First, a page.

But it surprises me how quickly we are to dismiss other people when they think differently than we do. And what a loss it is! Within these beautiful conversations, I've occasionally been insulted and called names because of what I think. At these times, the tone of someone's response is sometimes just snide enough to convey an utter lack of respect, or other times outright condescending. What I find most unfortunate about that is not that someone would call a stranger names, but that I think these people are otherwise very enjoyable people who would gladly befriend me if they knew nothing else about my beliefs.
Are we really so scared or so proud as that? To quote someone I can't remember, "We have lost the ability to disagree with civility." And this, this, makes me sad.
The rest of this post is written specifically with a Christian audience in mind:
So what do we do then? This is the stretch. This is the part that Jesus holds in his hands like taffy, and gently pulls further and further. We love.
I can't tell you how many choice words have come to mind in some of these conversations. I wanted to point out that their insults weren't even logical, I've wanted to correct, I've wanted to say a hundred things to establish myself as smart, and worthy, and equal. Sometimes the conversations would stick in my thoughts for inordinate amounts of time. I would lie against my pillow and think about the words that were said, how I could have responded to them better, or sometimes, how I could have just smacked down with an instant-gratification gnarly comeback. I wanted to complain about them to friends and fish for a compassionate "You were right" from loved ones. I wanted many things that were secondary to what I really wanted, which was for them to know and understand how much I loved and accepted them, regardless of what they thought.
Let the taffy keep on stretching...
Christians, remember when you are interacting with people, that they come from so many different places. Sometimes, the best thing you can do is shut your mouth and listen, ask good questions, seek to understand their stories. The truth is, there will be angry people who will insult you. But chances are, if the topic is faith, they are angry because they've been hurt or disillusioned by someone who looked a lot like you. Love them to the best of your ability, even if it means absorbing the nasty things they have to say about you and swallowing your defensiveness. When you're at your wits end, pray to be able to love them more. Love them by listening. Love them with choice words that are kind, not choice words that are retaliatory. Don't try to be right. Just try to be present.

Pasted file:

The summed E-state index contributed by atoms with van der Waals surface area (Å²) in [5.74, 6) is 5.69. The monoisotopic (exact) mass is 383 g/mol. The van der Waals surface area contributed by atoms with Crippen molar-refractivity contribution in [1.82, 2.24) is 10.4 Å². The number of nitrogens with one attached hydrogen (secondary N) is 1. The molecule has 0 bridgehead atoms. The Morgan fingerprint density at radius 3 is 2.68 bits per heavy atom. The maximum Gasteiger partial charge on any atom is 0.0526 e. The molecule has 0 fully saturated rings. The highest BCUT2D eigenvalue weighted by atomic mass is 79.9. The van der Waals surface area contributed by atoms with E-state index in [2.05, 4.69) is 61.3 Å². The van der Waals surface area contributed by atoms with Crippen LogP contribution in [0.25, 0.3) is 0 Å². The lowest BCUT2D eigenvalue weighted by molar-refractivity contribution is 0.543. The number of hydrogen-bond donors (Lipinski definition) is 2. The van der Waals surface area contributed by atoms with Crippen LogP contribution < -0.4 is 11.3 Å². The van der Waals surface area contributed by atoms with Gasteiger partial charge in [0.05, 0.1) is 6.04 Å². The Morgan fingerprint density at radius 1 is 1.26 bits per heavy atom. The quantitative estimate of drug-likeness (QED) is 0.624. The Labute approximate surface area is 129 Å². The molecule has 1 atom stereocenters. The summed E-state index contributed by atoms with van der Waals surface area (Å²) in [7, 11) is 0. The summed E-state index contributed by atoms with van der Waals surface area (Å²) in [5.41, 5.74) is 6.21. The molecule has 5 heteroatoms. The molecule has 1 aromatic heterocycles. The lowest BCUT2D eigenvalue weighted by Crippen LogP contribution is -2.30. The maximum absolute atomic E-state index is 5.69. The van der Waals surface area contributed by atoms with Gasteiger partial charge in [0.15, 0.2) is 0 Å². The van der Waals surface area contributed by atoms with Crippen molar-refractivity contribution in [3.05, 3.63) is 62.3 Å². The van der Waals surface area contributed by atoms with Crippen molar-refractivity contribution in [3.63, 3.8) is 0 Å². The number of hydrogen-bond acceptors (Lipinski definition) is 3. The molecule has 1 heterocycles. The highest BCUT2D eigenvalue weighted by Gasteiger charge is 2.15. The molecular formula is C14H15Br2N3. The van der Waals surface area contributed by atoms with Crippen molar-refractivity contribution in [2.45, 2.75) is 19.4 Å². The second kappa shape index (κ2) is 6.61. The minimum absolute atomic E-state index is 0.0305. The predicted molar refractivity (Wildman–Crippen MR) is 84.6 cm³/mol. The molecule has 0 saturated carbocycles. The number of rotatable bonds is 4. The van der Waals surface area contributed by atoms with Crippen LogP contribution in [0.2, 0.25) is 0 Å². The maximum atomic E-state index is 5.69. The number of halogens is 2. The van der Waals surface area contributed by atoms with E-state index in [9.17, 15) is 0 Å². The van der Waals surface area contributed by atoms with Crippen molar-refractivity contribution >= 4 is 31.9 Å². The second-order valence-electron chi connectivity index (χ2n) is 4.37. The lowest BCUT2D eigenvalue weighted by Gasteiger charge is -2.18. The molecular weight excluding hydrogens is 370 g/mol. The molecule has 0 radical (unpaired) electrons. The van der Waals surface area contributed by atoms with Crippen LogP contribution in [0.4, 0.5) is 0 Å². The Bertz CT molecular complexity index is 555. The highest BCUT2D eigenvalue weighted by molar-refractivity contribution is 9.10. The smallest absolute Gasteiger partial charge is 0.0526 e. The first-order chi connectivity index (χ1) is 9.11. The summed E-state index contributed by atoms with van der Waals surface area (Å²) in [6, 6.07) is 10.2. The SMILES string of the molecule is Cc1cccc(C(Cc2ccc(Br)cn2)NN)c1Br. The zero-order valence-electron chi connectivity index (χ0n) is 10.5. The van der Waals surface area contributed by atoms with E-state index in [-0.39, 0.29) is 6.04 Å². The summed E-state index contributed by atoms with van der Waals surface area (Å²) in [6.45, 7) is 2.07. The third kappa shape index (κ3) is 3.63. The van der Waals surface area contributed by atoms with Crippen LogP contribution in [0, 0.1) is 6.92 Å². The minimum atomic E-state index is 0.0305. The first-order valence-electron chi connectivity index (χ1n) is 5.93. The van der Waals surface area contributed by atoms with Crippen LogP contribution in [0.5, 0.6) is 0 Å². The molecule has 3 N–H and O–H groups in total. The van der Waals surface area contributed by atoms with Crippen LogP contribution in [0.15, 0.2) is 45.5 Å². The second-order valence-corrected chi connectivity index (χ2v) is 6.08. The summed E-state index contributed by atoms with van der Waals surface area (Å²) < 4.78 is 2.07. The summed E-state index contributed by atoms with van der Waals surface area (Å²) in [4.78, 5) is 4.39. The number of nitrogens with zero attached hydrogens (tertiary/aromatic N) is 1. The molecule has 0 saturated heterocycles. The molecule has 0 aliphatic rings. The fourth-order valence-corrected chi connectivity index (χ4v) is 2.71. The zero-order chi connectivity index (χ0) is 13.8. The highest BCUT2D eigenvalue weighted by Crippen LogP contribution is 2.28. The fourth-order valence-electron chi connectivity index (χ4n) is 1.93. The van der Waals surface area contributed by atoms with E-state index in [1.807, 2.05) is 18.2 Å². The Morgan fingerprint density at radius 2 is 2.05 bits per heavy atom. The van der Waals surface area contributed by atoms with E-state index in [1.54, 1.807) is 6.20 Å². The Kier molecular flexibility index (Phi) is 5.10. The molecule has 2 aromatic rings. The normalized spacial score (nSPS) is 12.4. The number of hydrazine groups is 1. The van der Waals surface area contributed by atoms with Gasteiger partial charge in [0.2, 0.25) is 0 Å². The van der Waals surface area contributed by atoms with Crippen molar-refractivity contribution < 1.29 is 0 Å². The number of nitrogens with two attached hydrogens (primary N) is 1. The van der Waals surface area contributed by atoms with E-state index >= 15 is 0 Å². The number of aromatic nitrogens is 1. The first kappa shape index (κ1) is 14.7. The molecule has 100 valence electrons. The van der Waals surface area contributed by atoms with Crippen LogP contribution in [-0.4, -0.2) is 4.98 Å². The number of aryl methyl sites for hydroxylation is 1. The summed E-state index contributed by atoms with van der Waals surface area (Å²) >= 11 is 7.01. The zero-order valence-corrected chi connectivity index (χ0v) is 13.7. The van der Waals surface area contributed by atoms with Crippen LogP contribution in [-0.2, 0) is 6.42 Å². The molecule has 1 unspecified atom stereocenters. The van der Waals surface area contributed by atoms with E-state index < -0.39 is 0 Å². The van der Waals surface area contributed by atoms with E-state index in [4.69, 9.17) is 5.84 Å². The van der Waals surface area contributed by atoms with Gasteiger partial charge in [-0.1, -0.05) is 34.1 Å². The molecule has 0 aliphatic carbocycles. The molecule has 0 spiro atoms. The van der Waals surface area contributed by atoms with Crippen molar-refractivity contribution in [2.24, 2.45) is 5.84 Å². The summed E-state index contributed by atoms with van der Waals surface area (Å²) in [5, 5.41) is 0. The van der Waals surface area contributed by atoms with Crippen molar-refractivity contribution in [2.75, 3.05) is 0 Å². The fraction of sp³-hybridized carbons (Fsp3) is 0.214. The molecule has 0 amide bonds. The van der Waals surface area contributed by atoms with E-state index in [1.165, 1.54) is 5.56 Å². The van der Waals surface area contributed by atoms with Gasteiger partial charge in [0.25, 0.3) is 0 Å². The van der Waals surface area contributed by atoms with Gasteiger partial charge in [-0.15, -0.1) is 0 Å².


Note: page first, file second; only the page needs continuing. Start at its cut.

Be willing to be wrong, too. Just because we believe in Jesus, who is true, doesn't mean that we are true in everything. People will try to polarize you, raise the hair on the back of your neck. Give them ground instead, and give it genuinely. Be ready to accept the wisdom (sometimes sharply packaged) from other people. Reflect on their words. Give them the respect of engaging with them thoughtfully and openly. Always, always, be respectful to the best of your ability. Even if it means that you close your mouth to keep from saying something rude back.
I wish I could write the same thing to everyone, because it hurts when people throw sticks and stones shaped like words. Even when it doesn't hurt immediately, somehow the hate behind the words gets under our skin. But I'm writing to the Christians because we of all people should know what forgiveness looks like. We of all people have been broken, ugly, sinful people - and the tenet of our faith is that God chose to invest in us rather than condemn us. Shall we not act this way, too? There is a time and a place for our words to stand in the void and offer information and guidance. Lots of times and places! But there is also a time and a place where we lay down our lives and let other people walk over us to Jesus.
And finally, I know, I know, that this can be a painful process. We are not doormats in Christ, but sometimes in our journey as Christians we have the opportunity to be bridges. I'm sure you've noticed that bridges get a lot of foot traffic, too. These times are blessings, they teach us to press into our relationship with God to understand and give to people who are so very unlike us. They humble us. They refine us. They make us better.
But in your hearts revere Christ as Lord. Always be prepared to give an answer to everyone who asks you to give the reason for the hope that you have. But do this with gentleness and respect, keeping a clear conscience, so that those who speak maliciously against your good behavior in Christ may be ashamed of their slander.
1 Peter 3:15-16